Photograph of a BLM cadastral surveyor working on a mountain in Alaska.  (BLM)
Chris Wiita, a cadastral surveyor, BLM Alaska. (photo by John Taivalkoski, BLM)

From Chains to Lasers and Global Satellites

By Robert Casias

From the earliest days of our nation’s history, the job of a federal land surveyor has been to identify the boundaries of the federal estate.  By measuring both the direction (bearing) and distance of boundary lines that construct the network of the Public Land Survey System (PLSS), surveyors have created the legal structure for maintaining title ownership of land in the West and large parts of the eastern United States. 

The art of measurement has significantly evolved over the past 200 years.  Surveyors working at the turn of the 19th century were dragging a 66-foot chain across the landscape and sighting the sun and stars to determine their direction and distance measurements.  With the advent of laser technology, surveyors working in the 1970s found themselves freed of their chains and able to measure up to 3 miles at a time with a “Total Station” and a single electronic distance measurement (EDM).  Laser technology allowed surveyors to make highly accurate distance measurements over large expanses in very little time.  Although this technology significantly improved efficiencies, there were many surveyors who continued, for some time, to take their chains to the field to validate the measurements reported by their new EDM instruments. 

Photo of a surveyor using GPS technology in a forest.

A BLM surveyor using GPS technology in California.  (BLM)

In the late 1980s, the military began releasing an unencrypted signal from their constellation of global positioning system (GPS) satellites, and very soon, GPS technology allowed private and federal land surveyors to access continuous, worldwide, three-dimensional positioning information that today allows us to locate geographic positions on the ground to within a centimeter of accuracy.  In 1980, the National Research Council released a report to Congress with a far-reaching vision of how cadastral data should exist in digital form.  The “Need for a Multipurpose Cadastre” report stated that there should be a single, comprehensive, multipurpose cadastre that would be readily available at the parcel level for the entire nation.  Two outcomes of this report brought BLM cadastral surveys into the spotlight, as PLSS data was a foundational element of the proposed national cadastre. 

The first outcome of the report was that Congress identified the BLM’s cadastral survey program as the responsible party for collecting all PLSS geometries in a digital format.  This effort was termed the Geographic Coordinate Data Base (GCDB) Project, and it transformed all of those measurements formerly found only on the official survey plats into a digital representation.  The GCDB has become an invaluable tool to BLM land managers, who now widely use geographic information systems (GIS) to make decisions regarding the management of public lands.

The second outcome of the report was that the Office of Management and Budget extended the idea of common “multipurpose” mapping data by identifying seven separate themes that would be provided free of charge by the BLM to the public.  These themes, known as the National Spatial Data Infrastructure framework, include cadastral survey boundaries, vegetation, transportation, terrain topology, and other national datasets.  The Federal Geographic Data Committee (FGDC) was formed in 1990 to develop standards enabling these themes to be incorporated into a national dataset.  The Department of the Interior (DOI) assumed responsibility for the cadastral framework along with several other themes.  A Presidential order in 1994 specifically placed BLM in charge of data standards for the cadastral framework theme.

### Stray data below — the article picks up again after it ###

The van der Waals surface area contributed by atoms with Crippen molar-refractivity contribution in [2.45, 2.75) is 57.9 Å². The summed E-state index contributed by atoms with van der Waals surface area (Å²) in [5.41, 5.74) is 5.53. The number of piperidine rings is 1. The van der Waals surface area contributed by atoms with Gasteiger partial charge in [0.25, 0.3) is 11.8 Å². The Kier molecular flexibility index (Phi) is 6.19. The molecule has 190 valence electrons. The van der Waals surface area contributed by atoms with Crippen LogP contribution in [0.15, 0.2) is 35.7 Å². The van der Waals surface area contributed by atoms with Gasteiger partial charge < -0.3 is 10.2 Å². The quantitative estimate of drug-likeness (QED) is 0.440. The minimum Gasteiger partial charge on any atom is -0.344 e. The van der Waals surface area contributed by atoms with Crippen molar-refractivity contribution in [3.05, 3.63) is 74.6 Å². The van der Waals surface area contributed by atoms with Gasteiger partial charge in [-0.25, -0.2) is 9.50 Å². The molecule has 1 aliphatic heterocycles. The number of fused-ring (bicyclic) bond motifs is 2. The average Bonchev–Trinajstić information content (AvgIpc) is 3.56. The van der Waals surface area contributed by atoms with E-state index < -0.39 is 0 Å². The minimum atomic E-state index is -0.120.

The BLM’s cadastral survey program has led the FGDC Cadastral Data Subcommittee and has already developed three kinds of standards:  data content, transfer, and publication standards.  While standards were evolving, the work of collecting GCDB data was continuous. 

Since the 1970s, the BLM has collected many land records other than survey data.  These records were combined with the GCDB into a GIS-based software the BLM built known as the Automated Land and Mineral Records System.  Although there were merits to the system, it failed in staged operational testing and was subsequently abandoned.  However, the test results noted the success of the spatial display of parcels, all of which were based on the GCDB portrayal of the PLSS.

Arizona surveyors in 1910.  (BLM)
In 1999, Congress encouraged the Forest Service and the BLM to combine their efforts into a single land information management system that would be useful to all other land management agencies and could be used by local jurisdictions such as states and counties.  This system was known as the National Integrated Land System, which was the first digital multipurpose cadastre within the DOI.  The vision was to have a coast-to-coast parcel dataset, with sources housed throughout the country, that would use GIS technology to automatically stitch the data together from these sources without the user needing to do anything more than ask for it. 

The BLM continues its efforts to integrate both the spatial component and the tabular data that define the scope of its work on the public lands.  We truly have come a long way in this field . . . from chains to lasers and global satellites.

Bob Casias is the deputy state director for cadastral survey and geographic sciences in BLM’s New Mexico State Office.  He has been acting deputy state director for business resources, chief cadastral surveyor, and a land surveyor for the BLM in New Mexico.